What does this year’s theme of "Throwback Thunder" mean to you?
Mandie: For me personally, it’s a lot about doing this with my dad. It’s an honor to me for him to hand over the director position. It took me aback that I had done so well, and he wanted me to have that role. When he told me, he said, “You did all the work, you should at least get the credit.”
It’s pretty emotional for me this year. The memories I have of Thunder are wonderful, and I hope my child has the same memories as he grows up. I want that for him.
How did your dad hand over the position to you?
Mandie: I was completely shocked when he did it. He apparently had planned it since the last Thunder. For Christmas this year in front of all of our family, he gave me a jacket that says director on the back of it. It was so special, and he wanted to give it to me in front of them.
It was also very overwhelming for me, and I was so excited. And to see my family there, and my mom was crying. It was an awesome feeling.
Above: Mandie Clark with her dad, Tim Creed, at Thunder over Louisville 2012.
So was your family in on the surprise with your dad?
Mandie: Yes, and I had no idea! And they did a really good job of hiding it (said laughing) because I talk to my mom and aunt almost everyday, and they had known for a couple months. They hid it very well.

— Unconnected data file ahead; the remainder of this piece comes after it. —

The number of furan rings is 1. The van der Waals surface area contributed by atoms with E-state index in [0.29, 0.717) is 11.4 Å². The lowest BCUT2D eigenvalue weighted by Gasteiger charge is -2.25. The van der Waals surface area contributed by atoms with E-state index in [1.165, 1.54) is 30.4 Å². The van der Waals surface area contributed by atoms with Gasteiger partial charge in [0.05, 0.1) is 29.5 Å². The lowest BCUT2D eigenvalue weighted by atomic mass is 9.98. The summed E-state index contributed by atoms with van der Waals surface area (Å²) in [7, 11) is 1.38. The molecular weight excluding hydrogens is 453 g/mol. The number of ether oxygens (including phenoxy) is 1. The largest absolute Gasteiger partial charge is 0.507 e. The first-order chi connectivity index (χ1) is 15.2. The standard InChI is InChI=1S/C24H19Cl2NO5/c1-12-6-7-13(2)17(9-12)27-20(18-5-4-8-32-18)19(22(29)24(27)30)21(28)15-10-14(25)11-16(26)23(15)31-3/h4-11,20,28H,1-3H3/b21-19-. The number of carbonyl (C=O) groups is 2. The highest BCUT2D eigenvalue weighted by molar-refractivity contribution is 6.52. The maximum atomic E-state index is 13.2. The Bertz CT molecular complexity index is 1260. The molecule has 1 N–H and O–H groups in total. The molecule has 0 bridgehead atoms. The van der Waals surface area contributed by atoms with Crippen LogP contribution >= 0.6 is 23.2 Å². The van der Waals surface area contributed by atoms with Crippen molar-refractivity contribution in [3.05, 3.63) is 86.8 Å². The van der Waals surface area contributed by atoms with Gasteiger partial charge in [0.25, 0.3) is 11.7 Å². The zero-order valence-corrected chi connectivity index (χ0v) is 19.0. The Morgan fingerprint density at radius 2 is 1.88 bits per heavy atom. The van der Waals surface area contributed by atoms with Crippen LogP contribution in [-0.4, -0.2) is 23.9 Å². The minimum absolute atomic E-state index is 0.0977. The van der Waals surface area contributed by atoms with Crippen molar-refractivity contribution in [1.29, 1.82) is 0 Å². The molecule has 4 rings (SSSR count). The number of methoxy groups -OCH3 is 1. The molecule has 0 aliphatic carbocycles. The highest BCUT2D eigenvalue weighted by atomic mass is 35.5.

The 2014 Thunder over Louisville will be your 7th Thunder to work on. What’s your favorite part of producing Thunder over Louisville?
Mandie: The day of Thunder has to be my favorite. We spend a week before setting up and setting up what will be the air tower and the audio up and down the river.
The day of Thunder is a lot of adrenaline. It’s a very busy day. We coordinate all the music with what’s going on the air, and as tedious as it sounds, it’s cool to see it all come together at the show. After the fireworks are done, everyone who worked on the show together is so happy, and we celebrate together.
What’s your first memory of Thunder over Louisville?
Mandie: My first memory of Thunder was actually the very first Thunder at Cardinal Stadium, which was 24 years ago. I remember the producer and my dad were sitting in the press box, and they took me to the command center where I got to play there for a while.
My grandmother says that when I left that day, it was the first time I said I wanted to work at Thunder. I remember sitting on blankets in the cold spring days watching the fireworks. For us, it was a family event where we invite all our friends and get together.
If you didn’t work for Thunder over Louisville, what would you do?
Mandie: It would probably be working at Disney world, like an engineer for one of the Disney parks. Disney calls it Imagineering.
Above: The command center of Thunder over Louisville 2012.
Can you give Louisville.com a sneak peek of what we can expect at Thunder over Louisville this year?
Mandie: I actually don’t know a whole lot more than everyone else does (said laughing). I have heard the soundtrack for this year. It’s a very cool compilation of the past 24 years, and the finale will be something exciting.